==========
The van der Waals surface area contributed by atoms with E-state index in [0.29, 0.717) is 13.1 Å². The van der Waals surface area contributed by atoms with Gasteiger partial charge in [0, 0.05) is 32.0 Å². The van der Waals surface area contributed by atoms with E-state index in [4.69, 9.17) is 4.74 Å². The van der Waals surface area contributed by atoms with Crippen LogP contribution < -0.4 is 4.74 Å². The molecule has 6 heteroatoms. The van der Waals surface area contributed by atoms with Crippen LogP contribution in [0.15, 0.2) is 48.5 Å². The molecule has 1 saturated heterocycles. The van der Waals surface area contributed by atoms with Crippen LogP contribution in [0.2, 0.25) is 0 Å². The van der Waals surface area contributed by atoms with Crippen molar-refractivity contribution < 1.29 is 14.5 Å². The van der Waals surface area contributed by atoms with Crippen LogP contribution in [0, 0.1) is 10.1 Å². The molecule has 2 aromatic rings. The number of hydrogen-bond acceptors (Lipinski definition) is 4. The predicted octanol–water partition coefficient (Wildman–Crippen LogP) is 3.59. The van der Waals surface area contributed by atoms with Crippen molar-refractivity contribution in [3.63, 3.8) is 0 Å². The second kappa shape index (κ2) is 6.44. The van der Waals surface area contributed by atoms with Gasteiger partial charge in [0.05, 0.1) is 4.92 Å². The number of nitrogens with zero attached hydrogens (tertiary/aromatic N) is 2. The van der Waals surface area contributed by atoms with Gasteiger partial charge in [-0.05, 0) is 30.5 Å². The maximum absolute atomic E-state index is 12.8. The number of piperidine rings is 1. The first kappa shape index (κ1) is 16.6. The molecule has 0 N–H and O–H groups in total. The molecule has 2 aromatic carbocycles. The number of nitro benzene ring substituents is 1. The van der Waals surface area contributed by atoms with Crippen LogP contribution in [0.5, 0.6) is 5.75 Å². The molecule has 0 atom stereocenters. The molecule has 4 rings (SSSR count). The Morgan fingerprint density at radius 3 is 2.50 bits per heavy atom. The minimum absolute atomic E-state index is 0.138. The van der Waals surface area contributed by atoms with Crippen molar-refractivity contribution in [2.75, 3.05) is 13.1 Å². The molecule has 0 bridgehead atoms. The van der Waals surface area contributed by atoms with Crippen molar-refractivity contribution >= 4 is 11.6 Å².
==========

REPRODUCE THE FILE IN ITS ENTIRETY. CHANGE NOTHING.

The van der Waals surface area contributed by atoms with E-state index in [0.29, 0.717) is 13.1 Å². The van der Waals surface area contributed by atoms with Gasteiger partial charge in [0, 0.05) is 32.0 Å². The van der Waals surface area contributed by atoms with E-state index in [4.69, 9.17) is 4.74 Å². The van der Waals surface area contributed by atoms with Crippen LogP contribution < -0.4 is 4.74 Å². The molecule has 6 heteroatoms. The van der Waals surface area contributed by atoms with Crippen LogP contribution in [0.15, 0.2) is 48.5 Å². The molecule has 1 saturated heterocycles. The van der Waals surface area contributed by atoms with Crippen LogP contribution in [0.2, 0.25) is 0 Å². The van der Waals surface area contributed by atoms with Crippen molar-refractivity contribution < 1.29 is 14.5 Å². The van der Waals surface area contributed by atoms with Crippen LogP contribution in [0, 0.1) is 10.1 Å². The molecule has 2 aromatic rings. The number of hydrogen-bond acceptors (Lipinski definition) is 4. The predicted octanol–water partition coefficient (Wildman–Crippen LogP) is 3.59. The van der Waals surface area contributed by atoms with Crippen molar-refractivity contribution in [3.63, 3.8) is 0 Å². The second kappa shape index (κ2) is 6.44. The van der Waals surface area contributed by atoms with Gasteiger partial charge in [0.05, 0.1) is 4.92 Å². The number of nitrogens with zero attached hydrogens (tertiary/aromatic N) is 2. The van der Waals surface area contributed by atoms with Gasteiger partial charge in [-0.05, 0) is 30.5 Å². The maximum absolute atomic E-state index is 12.8. The number of piperidine rings is 1. The first kappa shape index (κ1) is 16.6. The molecule has 0 N–H and O–H groups in total. The molecule has 2 aromatic carbocycles. The number of nitro benzene ring substituents is 1. The van der Waals surface area contributed by atoms with Crippen LogP contribution in [0.5, 0.6) is 5.75 Å². The molecule has 0 atom stereocenters. The molecule has 4 rings (SSSR count). The Morgan fingerprint density at radius 3 is 2.50 bits per heavy atom. The minimum absolute atomic E-state index is 0.138. The van der Waals surface area contributed by atoms with Crippen molar-refractivity contribution in [2.75, 3.05) is 13.1 Å². The molecule has 0 bridgehead atoms. The van der Waals surface area contributed by atoms with Crippen molar-refractivity contribution >= 4 is 11.6 Å².